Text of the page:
Page:Popular Science Monthly Volume 67.djvu/742

From Wikisource
Jump to navigation Jump to search
This page has been proofread, but needs to be validated.



NO questions are so often asked of the oculist by his patients as, 'Why do so many people, and even children, have to wear spectacles nowadays?' 'Are we deteriorating?' 'Are eyes so much poorer than formerly?' 'My grandfather did not wear glasses,' etc. Each oculist meets the questioning in his own way, but the public still remains unconvinced, suspects there may be some mistake about the whole matter, and is at least mystified.

It is hard to give satisfactory answers, at the best and with all one's good will. Not a little of our inability to throw light on the subject comes from our own indecisions and nonunderstandings. About many of the phases of the matter we have not reached a common conclusion and our professional differences of opinion bring further doubt to our patients. Concerning other parts we are also utterly unknowing ourselves, because the mechanics and neurologies of sensation, mentation and even of nervous force and transmission, still remain utter mysteries to all. Of these things the most learned are as ignorant as the most unlearned. We see or conclude that certain trains of ether-waves with a vibrational periodicity of some 400 to 700 trillions per second are transformed somehow into retinal and neural bundles of forces traveling only at the rate of about 125 feet per second; thence proceeding to the cortical visual center they are again transformed into what we call sensations of form, light and color. And innervational forces are sent back to the muscles of the eyeball, which move it as a whole, or modify its internal functions. Although we can know nothing of the intimate nature of these mechanisms and forces, we can deduce many definite, though crude, conclusions as to their causes and their results.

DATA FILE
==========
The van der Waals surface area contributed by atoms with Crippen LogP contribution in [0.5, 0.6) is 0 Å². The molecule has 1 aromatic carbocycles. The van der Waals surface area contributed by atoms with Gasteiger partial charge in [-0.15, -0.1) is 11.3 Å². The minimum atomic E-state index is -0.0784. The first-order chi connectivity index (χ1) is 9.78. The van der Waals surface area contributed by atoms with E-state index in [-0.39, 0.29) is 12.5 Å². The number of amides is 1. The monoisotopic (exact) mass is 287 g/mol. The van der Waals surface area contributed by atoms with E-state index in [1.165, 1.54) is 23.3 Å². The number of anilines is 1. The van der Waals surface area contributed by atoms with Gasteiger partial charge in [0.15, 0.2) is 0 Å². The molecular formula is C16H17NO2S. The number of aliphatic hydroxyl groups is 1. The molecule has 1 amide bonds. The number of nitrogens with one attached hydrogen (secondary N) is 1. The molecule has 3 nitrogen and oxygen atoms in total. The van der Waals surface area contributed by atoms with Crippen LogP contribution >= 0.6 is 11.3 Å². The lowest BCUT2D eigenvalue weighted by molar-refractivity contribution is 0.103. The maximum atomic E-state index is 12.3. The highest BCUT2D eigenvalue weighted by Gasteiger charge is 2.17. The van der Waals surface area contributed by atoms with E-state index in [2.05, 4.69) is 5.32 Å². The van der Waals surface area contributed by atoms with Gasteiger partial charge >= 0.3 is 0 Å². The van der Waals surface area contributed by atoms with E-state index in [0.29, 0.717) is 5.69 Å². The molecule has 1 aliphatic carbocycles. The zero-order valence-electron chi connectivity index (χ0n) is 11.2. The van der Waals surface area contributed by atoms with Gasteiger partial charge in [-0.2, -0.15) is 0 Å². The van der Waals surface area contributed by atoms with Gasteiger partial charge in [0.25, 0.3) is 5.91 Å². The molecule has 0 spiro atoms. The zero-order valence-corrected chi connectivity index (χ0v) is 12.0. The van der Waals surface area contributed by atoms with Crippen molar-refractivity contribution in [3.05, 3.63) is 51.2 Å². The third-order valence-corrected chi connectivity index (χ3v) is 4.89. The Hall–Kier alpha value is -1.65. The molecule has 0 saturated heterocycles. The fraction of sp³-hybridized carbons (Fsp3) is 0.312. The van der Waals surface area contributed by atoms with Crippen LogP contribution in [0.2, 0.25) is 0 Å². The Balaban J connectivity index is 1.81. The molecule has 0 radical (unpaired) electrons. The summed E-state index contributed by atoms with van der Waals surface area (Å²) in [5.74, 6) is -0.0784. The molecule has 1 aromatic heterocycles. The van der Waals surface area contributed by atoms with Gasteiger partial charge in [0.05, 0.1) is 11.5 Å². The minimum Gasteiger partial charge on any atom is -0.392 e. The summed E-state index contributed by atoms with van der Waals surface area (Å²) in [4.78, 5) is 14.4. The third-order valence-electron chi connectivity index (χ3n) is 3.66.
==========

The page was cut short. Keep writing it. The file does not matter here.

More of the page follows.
The dominating demand which governs all the processes concerned is for an accurate and accurately focussed image upon the retina of the object upon which the eye is trained. All human physiology centers in that success, and much of our pathology follows from its failure. That there shall be two such images upon 'identical points' of the two retinas only heightens and complicates the difficulty. The clearly defined perfectly-representing image upon the retina is purely a matter of optics, physical and physiologic, and may be understood by any one who knows how his kodak takes a picture. To realize the difficulty of the kodak of the living eye, one must have an adequate conception of